Be flexible. Come with a positive attitude, sense of humor, a willingness to learn and realize that there are differences. Don’t boast about your degrees, achievements, etc. 


General Overview of Australia

Location and Geography

 Australia is in the southern hemisphere. The Australian continent is located between the Pacific and the Indian Oceans, south of Asia. It is south of Papua New Guinea, northwest of New Zealand and north of Antarctica. It is surrounded by numerous oceans and seas.

The People of Australia

Australia's indigenous inhabitants, a hunting-gathering people are collectively referred to today as Aboriginals and Torres Straits Islanders. Their technical culture was somewhat static--depending on wood, bone, and stone tools and weapons—but their spiritual and social life was highly complex. Most spoke several languages, and confederacies sometimes linked widely-scattered tribal groups. Indigenous population density ranged from one person per square mile along the coasts to one person per 35 square miles in the arid interior. When Captain James Cook claimed Australia for Great Britain in 1770, the native population may have numbered 300,000 in as many as 500 tribes speaking many different languages. In 2006 the indigenous population was approximately 517,200, representing about 2.5% of the population.

Since the end of World War II, the government and the public have made efforts to be more responsive to aboriginal rights and needs, most recently with Prime Minister Kevin Rudd's historic apology to the indigenous people in February 2008 which included a pledge “to close the gap that lies between us in life expectancy, educational achievement and economic opportunity.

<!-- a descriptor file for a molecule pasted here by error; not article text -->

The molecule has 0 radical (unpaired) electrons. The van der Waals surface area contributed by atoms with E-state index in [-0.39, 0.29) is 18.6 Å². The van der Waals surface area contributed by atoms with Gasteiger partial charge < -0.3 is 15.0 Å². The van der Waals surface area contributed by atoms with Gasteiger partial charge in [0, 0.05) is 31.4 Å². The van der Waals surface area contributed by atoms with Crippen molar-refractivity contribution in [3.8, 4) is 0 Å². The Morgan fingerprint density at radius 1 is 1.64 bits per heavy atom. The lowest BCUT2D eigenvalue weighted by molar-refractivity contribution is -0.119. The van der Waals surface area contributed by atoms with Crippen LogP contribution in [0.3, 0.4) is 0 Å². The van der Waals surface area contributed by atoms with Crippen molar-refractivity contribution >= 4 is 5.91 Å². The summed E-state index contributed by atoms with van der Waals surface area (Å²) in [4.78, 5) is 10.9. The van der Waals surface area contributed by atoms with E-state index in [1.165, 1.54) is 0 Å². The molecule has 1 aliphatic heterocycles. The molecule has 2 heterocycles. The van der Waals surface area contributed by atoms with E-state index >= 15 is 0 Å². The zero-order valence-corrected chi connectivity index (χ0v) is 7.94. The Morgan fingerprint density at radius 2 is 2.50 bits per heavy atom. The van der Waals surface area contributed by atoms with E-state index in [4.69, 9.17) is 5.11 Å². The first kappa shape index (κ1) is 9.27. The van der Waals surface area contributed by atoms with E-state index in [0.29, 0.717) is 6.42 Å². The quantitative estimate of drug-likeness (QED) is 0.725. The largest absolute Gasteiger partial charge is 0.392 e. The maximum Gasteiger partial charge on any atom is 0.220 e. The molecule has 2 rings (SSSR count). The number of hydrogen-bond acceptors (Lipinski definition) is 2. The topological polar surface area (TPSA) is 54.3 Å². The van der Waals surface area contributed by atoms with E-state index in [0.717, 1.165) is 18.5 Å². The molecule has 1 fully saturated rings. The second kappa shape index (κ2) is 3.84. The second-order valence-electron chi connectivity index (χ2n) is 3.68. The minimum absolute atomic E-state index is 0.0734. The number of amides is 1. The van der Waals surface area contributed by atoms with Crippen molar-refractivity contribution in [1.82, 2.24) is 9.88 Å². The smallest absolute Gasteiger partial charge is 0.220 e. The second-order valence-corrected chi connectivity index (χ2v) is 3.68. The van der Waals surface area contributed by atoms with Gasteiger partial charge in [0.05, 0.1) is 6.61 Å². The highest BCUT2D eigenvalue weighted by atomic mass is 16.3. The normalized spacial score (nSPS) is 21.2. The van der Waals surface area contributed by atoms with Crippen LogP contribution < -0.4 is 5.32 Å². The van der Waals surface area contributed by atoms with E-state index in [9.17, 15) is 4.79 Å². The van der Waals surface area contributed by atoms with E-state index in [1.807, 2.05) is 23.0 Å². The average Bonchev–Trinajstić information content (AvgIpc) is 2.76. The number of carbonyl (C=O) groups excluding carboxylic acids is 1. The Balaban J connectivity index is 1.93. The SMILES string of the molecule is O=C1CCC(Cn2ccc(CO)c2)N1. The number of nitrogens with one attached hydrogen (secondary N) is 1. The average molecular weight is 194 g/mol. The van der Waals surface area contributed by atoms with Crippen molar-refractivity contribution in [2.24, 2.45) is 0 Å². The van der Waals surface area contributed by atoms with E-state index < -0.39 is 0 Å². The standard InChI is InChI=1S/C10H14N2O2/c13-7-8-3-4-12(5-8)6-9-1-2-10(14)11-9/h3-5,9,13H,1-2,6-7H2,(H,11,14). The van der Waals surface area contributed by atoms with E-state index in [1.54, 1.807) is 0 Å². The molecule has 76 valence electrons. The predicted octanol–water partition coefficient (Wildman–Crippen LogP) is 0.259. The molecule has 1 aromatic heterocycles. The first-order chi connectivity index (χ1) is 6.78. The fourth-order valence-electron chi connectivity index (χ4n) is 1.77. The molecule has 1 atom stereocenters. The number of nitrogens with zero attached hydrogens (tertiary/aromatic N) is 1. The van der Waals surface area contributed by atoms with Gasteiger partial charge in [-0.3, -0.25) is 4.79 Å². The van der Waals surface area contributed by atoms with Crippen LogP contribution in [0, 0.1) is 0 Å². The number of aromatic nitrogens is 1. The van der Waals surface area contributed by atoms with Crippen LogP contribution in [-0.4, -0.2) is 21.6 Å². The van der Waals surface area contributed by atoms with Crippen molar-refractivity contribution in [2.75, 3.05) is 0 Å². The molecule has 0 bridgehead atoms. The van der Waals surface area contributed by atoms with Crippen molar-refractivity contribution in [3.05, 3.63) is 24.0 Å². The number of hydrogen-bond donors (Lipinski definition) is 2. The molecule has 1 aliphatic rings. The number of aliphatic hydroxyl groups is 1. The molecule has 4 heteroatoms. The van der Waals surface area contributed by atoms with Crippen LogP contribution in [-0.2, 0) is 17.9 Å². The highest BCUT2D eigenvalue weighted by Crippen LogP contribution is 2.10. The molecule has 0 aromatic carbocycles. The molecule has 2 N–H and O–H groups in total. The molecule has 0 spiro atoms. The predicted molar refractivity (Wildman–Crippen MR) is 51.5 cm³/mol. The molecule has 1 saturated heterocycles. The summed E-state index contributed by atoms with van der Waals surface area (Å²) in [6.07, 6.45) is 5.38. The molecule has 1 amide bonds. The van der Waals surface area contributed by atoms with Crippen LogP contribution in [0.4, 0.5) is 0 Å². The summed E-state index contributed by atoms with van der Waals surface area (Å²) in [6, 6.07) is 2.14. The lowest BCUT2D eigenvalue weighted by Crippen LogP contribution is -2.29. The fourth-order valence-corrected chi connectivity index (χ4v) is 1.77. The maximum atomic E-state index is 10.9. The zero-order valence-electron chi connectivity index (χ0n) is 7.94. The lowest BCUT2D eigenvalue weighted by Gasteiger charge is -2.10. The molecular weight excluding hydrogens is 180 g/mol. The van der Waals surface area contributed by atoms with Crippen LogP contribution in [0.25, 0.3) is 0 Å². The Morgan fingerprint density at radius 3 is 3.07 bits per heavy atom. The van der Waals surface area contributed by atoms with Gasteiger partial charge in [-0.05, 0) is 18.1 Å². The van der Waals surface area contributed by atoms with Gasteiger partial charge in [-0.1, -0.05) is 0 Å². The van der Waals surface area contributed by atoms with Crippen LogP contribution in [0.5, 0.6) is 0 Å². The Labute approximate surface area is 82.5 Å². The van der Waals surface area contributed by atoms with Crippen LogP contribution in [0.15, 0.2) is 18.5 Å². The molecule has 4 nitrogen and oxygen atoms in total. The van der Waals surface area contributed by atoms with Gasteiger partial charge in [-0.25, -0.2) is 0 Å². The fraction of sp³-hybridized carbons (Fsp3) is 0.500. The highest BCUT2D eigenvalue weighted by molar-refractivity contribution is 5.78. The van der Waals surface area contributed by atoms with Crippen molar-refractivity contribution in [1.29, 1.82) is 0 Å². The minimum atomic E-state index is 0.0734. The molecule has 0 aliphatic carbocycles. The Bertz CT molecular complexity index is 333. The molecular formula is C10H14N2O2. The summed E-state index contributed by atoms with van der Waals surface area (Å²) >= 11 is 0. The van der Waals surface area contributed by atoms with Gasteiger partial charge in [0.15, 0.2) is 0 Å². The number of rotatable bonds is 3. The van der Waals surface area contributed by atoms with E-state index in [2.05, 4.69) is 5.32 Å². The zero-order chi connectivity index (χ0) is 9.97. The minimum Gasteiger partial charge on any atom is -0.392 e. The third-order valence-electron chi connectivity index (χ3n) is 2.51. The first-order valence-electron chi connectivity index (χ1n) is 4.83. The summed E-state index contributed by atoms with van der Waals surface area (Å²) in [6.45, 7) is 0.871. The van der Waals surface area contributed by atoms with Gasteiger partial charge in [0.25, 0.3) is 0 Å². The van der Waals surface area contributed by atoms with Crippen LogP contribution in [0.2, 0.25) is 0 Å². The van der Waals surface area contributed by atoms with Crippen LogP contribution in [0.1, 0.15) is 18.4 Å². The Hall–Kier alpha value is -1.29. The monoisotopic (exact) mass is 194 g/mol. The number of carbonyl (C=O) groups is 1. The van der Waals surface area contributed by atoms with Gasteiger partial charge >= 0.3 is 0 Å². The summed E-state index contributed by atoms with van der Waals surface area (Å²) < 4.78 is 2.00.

Immigration has been vital to Australia's development since the beginning of European settlement in 1788. For generations, most settlers came from the British Isles, and the people of Australia are still predominantly of British or Irish origin, with a culture and outlook similar to those of Americans. Non-British/Irish immigration has increased significantly since World War II through an extensive, planned immigration program. Since 1945, 7 million migrants have settled in Australia, including 700,000 refugee and humanitarian entrants. About 80% have remained; 24%--almost one in four--of Australians are foreign-born. Britain, Ireland, Italy, Greece, New Zealand, and the former Yugoslavia were the largest sources of post-war immigration. In June 2009, New Zealand was the largest source country for permanent migrants to Australia, with Britain, India, China, and the Philippines making up the rest of the top five. Australia's humanitarian and refugee program of about 13,000 per year is in addition to other immigration programs. In recent years, refugees from Africa, the Middle East, and Southwest Asia have comprised the largest element in Australia's refugee program.  Although Australia has fewer than three people per square kilometer, it is one of the world's most urbanized countries. Less than 2.5% of the population lives in remote or very remote areas.